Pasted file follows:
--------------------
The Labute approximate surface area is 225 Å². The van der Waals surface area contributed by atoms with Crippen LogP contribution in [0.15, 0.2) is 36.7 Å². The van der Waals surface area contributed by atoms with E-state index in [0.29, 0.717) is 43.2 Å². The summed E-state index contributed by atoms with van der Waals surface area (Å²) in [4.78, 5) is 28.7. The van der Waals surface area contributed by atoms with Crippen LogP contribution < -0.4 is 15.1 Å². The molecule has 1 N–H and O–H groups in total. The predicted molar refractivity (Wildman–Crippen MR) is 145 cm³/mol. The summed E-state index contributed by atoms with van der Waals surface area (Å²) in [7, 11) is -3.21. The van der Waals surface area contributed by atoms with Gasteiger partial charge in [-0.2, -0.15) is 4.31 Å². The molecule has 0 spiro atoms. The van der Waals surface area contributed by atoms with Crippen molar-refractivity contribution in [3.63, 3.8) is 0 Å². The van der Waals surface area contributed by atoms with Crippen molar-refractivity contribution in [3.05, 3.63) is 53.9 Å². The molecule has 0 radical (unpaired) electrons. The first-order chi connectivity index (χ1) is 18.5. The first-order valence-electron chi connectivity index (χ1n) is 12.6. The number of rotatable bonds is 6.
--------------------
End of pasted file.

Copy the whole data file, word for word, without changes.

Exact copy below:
The Labute approximate surface area is 225 Å². The van der Waals surface area contributed by atoms with Crippen LogP contribution in [0.15, 0.2) is 36.7 Å². The van der Waals surface area contributed by atoms with E-state index in [0.29, 0.717) is 43.2 Å². The summed E-state index contributed by atoms with van der Waals surface area (Å²) in [4.78, 5) is 28.7. The van der Waals surface area contributed by atoms with Crippen LogP contribution < -0.4 is 15.1 Å². The molecule has 1 N–H and O–H groups in total. The predicted molar refractivity (Wildman–Crippen MR) is 145 cm³/mol. The summed E-state index contributed by atoms with van der Waals surface area (Å²) in [7, 11) is -3.21. The van der Waals surface area contributed by atoms with Gasteiger partial charge in [-0.2, -0.15) is 4.31 Å². The molecule has 0 spiro atoms. The van der Waals surface area contributed by atoms with Crippen molar-refractivity contribution in [3.63, 3.8) is 0 Å². The van der Waals surface area contributed by atoms with Crippen molar-refractivity contribution in [3.05, 3.63) is 53.9 Å². The molecule has 0 radical (unpaired) electrons. The first-order chi connectivity index (χ1) is 18.5. The first-order valence-electron chi connectivity index (χ1n) is 12.6. The number of rotatable bonds is 6.